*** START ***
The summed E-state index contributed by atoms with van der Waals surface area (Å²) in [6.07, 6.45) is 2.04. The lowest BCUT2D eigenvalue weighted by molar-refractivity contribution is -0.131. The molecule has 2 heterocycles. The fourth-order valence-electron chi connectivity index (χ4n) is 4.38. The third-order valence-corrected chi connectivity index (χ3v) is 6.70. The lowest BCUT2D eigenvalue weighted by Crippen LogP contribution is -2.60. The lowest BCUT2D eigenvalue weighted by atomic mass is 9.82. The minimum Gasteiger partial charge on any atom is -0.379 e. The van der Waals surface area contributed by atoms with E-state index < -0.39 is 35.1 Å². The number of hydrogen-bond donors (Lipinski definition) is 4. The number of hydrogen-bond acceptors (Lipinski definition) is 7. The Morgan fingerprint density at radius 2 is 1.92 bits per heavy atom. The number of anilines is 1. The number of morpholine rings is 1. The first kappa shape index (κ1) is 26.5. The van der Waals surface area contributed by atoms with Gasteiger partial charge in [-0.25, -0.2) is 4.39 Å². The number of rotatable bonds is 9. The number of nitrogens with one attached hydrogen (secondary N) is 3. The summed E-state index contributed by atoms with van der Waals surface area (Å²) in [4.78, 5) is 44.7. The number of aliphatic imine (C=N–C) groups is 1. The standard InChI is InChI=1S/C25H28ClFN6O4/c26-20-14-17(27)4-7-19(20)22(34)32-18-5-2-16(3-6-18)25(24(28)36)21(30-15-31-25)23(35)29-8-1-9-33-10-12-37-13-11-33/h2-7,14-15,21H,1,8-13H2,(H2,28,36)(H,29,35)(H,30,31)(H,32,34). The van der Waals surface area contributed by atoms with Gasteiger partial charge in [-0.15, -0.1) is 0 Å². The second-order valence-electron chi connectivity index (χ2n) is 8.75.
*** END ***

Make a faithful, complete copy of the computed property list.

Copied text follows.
The summed E-state index contributed by atoms with van der Waals surface area (Å²) in [6.07, 6.45) is 2.04. The lowest BCUT2D eigenvalue weighted by molar-refractivity contribution is -0.131. The molecule has 2 heterocycles. The fourth-order valence-electron chi connectivity index (χ4n) is 4.38. The third-order valence-corrected chi connectivity index (χ3v) is 6.70. The lowest BCUT2D eigenvalue weighted by Crippen LogP contribution is -2.60. The lowest BCUT2D eigenvalue weighted by atomic mass is 9.82. The minimum Gasteiger partial charge on any atom is -0.379 e. The van der Waals surface area contributed by atoms with E-state index < -0.39 is 35.1 Å². The number of hydrogen-bond donors (Lipinski definition) is 4. The number of hydrogen-bond acceptors (Lipinski definition) is 7. The Morgan fingerprint density at radius 2 is 1.92 bits per heavy atom. The number of anilines is 1. The number of morpholine rings is 1. The first kappa shape index (κ1) is 26.5. The van der Waals surface area contributed by atoms with Gasteiger partial charge in [-0.25, -0.2) is 4.39 Å². The number of rotatable bonds is 9. The number of nitrogens with one attached hydrogen (secondary N) is 3. The summed E-state index contributed by atoms with van der Waals surface area (Å²) in [4.78, 5) is 44.7. The number of aliphatic imine (C=N–C) groups is 1. The standard InChI is InChI=1S/C25H28ClFN6O4/c26-20-14-17(27)4-7-19(20)22(34)32-18-5-2-16(3-6-18)25(24(28)36)21(30-15-31-25)23(35)29-8-1-9-33-10-12-37-13-11-33/h2-7,14-15,21H,1,8-13H2,(H2,28,36)(H,29,35)(H,30,31)(H,32,34). The van der Waals surface area contributed by atoms with Gasteiger partial charge in [-0.15, -0.1) is 0 Å². The second-order valence-electron chi connectivity index (χ2n) is 8.75.